Derbyshire Data

A Derbyshire Winner; Otter, Elliot NeepA Derbyshire Winner; Otter, Elliot Neep

Derbyshire's wildlife is under the same pressures as the rest of the country.

One in four of our plant species is on the County Red List. This includes plants like frog orchid, pepper saxifrage, field gentian, fly orchid, long-stalked and flat-stalked pondweeds, alternate water milfoil and Daphne mezereon. More recently many common species such as field scabious, harebell, devil’s-bit scabious, flea sedge, oak fern and common valerian have been added to the Near Threatened list for England due to 20 – 305 declines.

The iconic water vole continues to decline across the county due to pressures from non-native invasive species like mink, habitat loss and fragmentation. The white-clawed crayfish is declining in Derbyshire largely due to the threat posed by non-native American signal crayfish.

The wall brown butterfly has disappeared in lowland Derbyshire, and the small heath butterfly is declining in the same areas. The dingy skipper butterfly is confined to brownfield sites in lowland Derbyshire; 60% of these sites are threatened with development. At least one-third of our macro-moths are in decline. The once common garden tiger moth has disappeared from most of Derbyshire over the last 20 years. 50 – 60 species of hoverfly are rare with some possibly extinct; recent data is poor.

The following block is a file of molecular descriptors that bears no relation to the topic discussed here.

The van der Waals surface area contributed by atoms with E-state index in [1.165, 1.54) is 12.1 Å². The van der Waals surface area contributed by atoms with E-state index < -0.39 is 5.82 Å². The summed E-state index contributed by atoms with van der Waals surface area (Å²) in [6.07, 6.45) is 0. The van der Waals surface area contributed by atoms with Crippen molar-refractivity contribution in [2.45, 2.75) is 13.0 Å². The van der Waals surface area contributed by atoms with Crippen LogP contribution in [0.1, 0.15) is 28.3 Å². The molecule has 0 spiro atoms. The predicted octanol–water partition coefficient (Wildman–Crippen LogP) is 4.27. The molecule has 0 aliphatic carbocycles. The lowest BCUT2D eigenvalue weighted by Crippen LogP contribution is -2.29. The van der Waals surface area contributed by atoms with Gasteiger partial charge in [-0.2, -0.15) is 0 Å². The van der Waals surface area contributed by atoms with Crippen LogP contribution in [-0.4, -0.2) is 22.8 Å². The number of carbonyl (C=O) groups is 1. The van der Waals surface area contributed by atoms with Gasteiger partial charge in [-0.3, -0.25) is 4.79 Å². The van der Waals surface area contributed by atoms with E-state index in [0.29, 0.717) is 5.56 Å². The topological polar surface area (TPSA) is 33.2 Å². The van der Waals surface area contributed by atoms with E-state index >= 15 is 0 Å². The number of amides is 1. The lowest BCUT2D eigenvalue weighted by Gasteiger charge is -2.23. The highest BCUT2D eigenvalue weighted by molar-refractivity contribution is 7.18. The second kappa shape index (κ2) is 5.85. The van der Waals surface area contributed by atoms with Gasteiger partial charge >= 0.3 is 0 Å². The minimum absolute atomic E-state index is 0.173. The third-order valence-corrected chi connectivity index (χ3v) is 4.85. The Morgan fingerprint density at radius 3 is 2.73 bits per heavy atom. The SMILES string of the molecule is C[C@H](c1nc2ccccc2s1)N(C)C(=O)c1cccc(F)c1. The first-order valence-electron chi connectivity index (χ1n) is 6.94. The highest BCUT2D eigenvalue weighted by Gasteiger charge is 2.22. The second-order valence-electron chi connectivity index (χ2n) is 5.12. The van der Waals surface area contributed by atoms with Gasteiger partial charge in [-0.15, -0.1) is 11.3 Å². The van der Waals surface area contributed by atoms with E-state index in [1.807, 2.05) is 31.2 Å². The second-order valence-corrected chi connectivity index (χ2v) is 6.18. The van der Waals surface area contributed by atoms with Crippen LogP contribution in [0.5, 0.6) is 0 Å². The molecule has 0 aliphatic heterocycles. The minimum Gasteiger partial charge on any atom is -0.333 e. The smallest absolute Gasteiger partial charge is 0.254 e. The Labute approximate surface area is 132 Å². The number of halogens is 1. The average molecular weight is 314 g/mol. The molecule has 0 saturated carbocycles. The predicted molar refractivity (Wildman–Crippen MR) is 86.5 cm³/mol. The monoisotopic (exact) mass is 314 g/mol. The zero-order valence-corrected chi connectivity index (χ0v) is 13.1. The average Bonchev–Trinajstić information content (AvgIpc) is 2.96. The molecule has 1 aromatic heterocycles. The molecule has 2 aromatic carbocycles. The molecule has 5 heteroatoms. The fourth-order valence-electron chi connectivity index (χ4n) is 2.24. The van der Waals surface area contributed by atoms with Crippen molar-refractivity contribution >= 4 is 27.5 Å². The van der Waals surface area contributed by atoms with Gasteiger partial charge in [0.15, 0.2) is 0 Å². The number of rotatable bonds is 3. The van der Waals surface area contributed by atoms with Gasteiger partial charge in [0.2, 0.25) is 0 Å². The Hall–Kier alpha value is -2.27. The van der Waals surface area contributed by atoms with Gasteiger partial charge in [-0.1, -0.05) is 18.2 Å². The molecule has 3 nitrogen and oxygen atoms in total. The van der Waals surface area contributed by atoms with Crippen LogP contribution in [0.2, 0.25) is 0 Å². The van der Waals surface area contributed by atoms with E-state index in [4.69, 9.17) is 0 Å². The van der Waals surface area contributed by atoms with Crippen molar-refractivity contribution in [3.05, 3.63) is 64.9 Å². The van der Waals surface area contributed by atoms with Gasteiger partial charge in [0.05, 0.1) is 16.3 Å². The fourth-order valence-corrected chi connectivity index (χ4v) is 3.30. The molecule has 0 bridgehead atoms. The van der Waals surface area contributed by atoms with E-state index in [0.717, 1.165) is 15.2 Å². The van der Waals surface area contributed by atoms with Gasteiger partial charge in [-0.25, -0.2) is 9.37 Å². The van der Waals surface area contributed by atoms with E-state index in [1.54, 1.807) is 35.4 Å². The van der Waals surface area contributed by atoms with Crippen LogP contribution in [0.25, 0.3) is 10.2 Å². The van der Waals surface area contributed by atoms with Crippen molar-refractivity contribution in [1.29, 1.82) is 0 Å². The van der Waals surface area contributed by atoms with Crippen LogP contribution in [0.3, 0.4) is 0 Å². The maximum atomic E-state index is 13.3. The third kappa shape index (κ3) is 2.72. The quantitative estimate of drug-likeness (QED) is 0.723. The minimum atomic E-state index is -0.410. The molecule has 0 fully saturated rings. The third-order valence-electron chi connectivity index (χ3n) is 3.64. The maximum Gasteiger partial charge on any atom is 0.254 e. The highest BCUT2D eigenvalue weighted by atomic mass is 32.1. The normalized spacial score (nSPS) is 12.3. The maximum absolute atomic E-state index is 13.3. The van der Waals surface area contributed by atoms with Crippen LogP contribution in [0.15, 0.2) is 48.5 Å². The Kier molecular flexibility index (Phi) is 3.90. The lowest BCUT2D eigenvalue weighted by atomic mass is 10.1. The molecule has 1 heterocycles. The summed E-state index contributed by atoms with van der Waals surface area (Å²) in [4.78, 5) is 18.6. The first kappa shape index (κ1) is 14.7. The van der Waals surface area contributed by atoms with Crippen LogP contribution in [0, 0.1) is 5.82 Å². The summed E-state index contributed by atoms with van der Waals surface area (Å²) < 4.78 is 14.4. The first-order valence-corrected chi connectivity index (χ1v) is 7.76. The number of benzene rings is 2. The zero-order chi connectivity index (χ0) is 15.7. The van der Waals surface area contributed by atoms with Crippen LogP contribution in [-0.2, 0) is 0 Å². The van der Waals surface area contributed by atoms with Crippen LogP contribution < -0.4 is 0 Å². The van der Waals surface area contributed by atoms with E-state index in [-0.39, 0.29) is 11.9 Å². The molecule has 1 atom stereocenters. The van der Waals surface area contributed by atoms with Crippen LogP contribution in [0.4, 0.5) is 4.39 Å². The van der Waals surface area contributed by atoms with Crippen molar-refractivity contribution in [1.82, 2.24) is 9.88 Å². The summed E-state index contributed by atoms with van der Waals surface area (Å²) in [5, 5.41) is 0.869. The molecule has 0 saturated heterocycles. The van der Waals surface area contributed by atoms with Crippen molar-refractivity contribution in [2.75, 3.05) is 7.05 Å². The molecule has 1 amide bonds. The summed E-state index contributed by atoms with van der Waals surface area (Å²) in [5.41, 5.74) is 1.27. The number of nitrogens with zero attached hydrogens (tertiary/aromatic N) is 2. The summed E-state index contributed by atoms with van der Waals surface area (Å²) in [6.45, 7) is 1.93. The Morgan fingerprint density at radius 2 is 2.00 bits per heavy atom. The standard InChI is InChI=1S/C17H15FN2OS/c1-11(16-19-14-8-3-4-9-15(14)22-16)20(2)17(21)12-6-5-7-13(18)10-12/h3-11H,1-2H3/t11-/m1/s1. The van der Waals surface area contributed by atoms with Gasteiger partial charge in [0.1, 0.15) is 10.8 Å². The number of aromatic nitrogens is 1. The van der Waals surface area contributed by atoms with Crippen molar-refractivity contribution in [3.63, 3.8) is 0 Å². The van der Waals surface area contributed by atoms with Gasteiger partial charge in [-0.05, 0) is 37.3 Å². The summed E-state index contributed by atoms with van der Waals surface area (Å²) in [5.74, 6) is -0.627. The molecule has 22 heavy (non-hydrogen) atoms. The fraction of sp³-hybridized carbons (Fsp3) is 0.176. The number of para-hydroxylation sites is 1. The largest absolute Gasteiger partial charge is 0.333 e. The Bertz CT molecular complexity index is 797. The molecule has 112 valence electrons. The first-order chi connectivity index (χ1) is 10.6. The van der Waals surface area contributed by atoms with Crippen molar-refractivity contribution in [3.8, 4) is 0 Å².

Certain species are increasing. Grasshoppers and crickets including long and short-winged cone-head, speckled bush cricket, Roesel’s bush cricket, dark bush cricket, lesser marsh grasshopper, slender groundhopper, common groundhopper are doing well. The knapweed bug Oncotylus viridiflavus, green shield bug, the stilt bug Metatropus rufescens, the squash bugs Coriomerus denticulatus , dock bugs and the fire bug Corizus hyoscyami are all increasing in numbers too. The formerly extinct Stictopleurus punctatonervosus has made a reappearance.

It should be noted that the increase in brownfield sites over the past 30 years has created perfect undisturbed early successional havens for a lot of these species and the decline of brownfield sites as they come under pressure from development will threaten many of these.

Some of our bird species are doing well; little egrets and bitterns are benefiting from improved wetland habitats. Raven, buzzard and peregrine numbers are all increasing. Otters and polecat numbers are seeing a welcome resurgence. We’ve even seen otters on the Derwent!

There are lots of ways you can help us to improve the prospects for Derbyshire’s wildlife: